Lagging sales and lower-to-flat net vehicle pricing has General Motors searching for ways to trim costs, but the world’s largest automaker doesn’t expect drastic operational changes anytime soon, chairman and chief executive Rick Wagoner told the Associated Press (AP).


Wagoner, in an interview at an event to launch the new Pontiac G6 sedan, reportedly said reducing expenses remains an important dynamic in today’s ultra-competitive market place.


“You know how the math works for your business,” Wagoner said. “If you don’t get revenue, which is volume times price, and you want to continue to run positive net income and generate cash … then you need to keep cutting costs.”


Wagoner told AP material costs remain a focus, and he cited the consolidation of the company’s engineering operations as an example of how to cut costs. But he said other factors largely are out of GM’s control, such as the skyrocketing tab for health care, which amounted to $US4.8 billion for the automaker in 2003.


“It’s not unhealthy at all to go back from time to time and say, `OK, we’ve moved to this structure, that’s been working, are there areas where we’re still a little bit heavy?'” Wagoner said without offering specifics. “I think that’s going to go on. We’re going into our budget cycle, and that’s always the time we ask these kinds of questions.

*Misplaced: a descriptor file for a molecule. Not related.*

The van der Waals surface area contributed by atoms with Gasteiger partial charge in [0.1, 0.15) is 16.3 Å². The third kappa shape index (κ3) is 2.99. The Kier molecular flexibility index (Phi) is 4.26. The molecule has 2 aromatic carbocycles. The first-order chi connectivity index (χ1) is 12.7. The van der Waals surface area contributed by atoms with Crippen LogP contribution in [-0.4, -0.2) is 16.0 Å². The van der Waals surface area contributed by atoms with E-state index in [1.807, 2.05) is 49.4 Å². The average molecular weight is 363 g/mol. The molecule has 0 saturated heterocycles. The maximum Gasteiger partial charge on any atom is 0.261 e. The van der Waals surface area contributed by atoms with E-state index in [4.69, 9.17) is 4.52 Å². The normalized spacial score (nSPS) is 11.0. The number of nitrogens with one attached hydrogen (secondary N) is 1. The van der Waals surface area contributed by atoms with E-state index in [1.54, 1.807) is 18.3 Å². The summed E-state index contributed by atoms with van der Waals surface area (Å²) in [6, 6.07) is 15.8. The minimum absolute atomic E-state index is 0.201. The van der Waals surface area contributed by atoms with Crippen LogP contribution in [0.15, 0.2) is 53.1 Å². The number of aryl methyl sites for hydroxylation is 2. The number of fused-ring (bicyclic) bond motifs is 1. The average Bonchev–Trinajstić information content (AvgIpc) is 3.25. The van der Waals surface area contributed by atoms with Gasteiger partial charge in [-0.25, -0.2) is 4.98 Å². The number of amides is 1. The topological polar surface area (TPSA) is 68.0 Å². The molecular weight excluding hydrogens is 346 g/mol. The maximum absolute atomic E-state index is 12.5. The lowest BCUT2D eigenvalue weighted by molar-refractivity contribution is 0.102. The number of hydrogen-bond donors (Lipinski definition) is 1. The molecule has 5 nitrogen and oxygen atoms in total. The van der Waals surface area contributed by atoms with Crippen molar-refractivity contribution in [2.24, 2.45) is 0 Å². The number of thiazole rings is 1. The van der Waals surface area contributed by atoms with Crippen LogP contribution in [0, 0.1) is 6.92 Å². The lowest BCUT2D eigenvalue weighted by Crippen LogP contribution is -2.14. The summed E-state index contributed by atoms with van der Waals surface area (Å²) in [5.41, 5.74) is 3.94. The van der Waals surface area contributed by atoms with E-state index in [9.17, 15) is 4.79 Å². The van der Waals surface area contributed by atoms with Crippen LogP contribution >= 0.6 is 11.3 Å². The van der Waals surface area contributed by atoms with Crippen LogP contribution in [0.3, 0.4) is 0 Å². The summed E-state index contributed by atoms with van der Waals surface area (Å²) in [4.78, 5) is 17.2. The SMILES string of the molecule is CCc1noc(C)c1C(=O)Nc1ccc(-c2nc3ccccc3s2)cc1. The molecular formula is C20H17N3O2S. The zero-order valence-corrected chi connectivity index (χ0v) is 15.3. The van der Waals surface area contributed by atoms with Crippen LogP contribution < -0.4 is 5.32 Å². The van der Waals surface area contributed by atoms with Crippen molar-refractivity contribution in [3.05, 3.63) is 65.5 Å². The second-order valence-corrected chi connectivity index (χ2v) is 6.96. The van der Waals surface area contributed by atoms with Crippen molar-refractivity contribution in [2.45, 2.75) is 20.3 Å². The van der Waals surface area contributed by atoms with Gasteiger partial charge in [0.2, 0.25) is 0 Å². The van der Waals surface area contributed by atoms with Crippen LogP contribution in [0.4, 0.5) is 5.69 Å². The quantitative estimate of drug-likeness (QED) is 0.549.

“But I don’t expect any major changes in strategy.”


Despite spending an average of more than $4,000 per vehicle on incentives, GM had its third straight month of negative US sales in August, when business was down 7%, the Associated Press noted. For the first eight months of 2004, GM’s business was off 2%, compared to roughly flat sales industry-wide.


In a move that could hurt profits, GM said it was cutting its fourth-quarter production forecast by roughly 7% because of inflated vehicle inventories, and Wagoner acknowledged to AP that producing fewer vehicles has placed “a little more pressure on the cost side of the business.”


GM’s profit rose 49% in the second quarter, but it relied heavily on record earnings at its financial services arm. Despite lower production forecasts, the company has not wavered from its 2004 earnings estimate of approximately $7 a share. Wall Street’s current estimate is $7.05, the Associated Press said.